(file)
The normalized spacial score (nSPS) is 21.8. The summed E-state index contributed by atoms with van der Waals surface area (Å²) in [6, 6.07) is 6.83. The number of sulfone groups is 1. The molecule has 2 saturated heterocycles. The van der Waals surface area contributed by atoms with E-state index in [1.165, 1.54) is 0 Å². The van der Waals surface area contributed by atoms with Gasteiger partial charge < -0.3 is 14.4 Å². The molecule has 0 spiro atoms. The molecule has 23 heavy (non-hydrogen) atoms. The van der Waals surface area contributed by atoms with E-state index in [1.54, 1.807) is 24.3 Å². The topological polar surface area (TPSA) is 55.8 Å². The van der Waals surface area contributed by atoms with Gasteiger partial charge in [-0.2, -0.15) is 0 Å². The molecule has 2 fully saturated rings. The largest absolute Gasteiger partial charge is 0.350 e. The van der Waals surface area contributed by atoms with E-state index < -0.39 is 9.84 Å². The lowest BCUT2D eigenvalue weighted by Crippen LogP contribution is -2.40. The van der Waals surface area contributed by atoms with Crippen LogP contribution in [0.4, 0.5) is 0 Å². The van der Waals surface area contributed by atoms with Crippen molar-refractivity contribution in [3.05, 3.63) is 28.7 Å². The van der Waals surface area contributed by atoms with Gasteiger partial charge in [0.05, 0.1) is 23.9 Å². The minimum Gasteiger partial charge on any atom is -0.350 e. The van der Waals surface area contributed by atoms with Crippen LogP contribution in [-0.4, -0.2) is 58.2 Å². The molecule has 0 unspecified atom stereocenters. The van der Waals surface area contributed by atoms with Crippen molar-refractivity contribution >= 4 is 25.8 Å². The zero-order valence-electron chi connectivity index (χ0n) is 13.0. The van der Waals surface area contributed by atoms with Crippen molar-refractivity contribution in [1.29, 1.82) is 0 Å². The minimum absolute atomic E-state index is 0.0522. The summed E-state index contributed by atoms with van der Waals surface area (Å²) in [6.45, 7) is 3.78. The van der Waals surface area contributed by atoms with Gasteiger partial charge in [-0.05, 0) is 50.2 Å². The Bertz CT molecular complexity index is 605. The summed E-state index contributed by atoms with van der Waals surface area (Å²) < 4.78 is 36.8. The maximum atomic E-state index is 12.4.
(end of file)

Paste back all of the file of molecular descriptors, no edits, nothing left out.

The normalized spacial score (nSPS) is 21.8. The summed E-state index contributed by atoms with van der Waals surface area (Å²) in [6, 6.07) is 6.83. The number of sulfone groups is 1. The molecule has 2 saturated heterocycles. The van der Waals surface area contributed by atoms with E-state index in [1.165, 1.54) is 0 Å². The van der Waals surface area contributed by atoms with Gasteiger partial charge < -0.3 is 14.4 Å². The molecule has 0 spiro atoms. The molecule has 23 heavy (non-hydrogen) atoms. The van der Waals surface area contributed by atoms with E-state index in [1.54, 1.807) is 24.3 Å². The topological polar surface area (TPSA) is 55.8 Å². The van der Waals surface area contributed by atoms with Gasteiger partial charge in [-0.2, -0.15) is 0 Å². The molecule has 2 fully saturated rings. The largest absolute Gasteiger partial charge is 0.350 e. The van der Waals surface area contributed by atoms with E-state index < -0.39 is 9.84 Å². The lowest BCUT2D eigenvalue weighted by Crippen LogP contribution is -2.40. The van der Waals surface area contributed by atoms with Crippen LogP contribution in [0.4, 0.5) is 0 Å². The van der Waals surface area contributed by atoms with Crippen molar-refractivity contribution in [3.05, 3.63) is 28.7 Å². The van der Waals surface area contributed by atoms with Gasteiger partial charge in [0.05, 0.1) is 23.9 Å². The minimum Gasteiger partial charge on any atom is -0.350 e. The van der Waals surface area contributed by atoms with Crippen LogP contribution in [-0.4, -0.2) is 58.2 Å². The molecule has 0 unspecified atom stereocenters. The van der Waals surface area contributed by atoms with Crippen molar-refractivity contribution >= 4 is 25.8 Å². The zero-order valence-electron chi connectivity index (χ0n) is 13.0. The van der Waals surface area contributed by atoms with Crippen molar-refractivity contribution in [1.29, 1.82) is 0 Å². The minimum absolute atomic E-state index is 0.0522. The summed E-state index contributed by atoms with van der Waals surface area (Å²) in [6.45, 7) is 3.78. The van der Waals surface area contributed by atoms with Gasteiger partial charge in [-0.05, 0) is 50.2 Å². The Bertz CT molecular complexity index is 605. The summed E-state index contributed by atoms with van der Waals surface area (Å²) < 4.78 is 36.8. The maximum atomic E-state index is 12.4.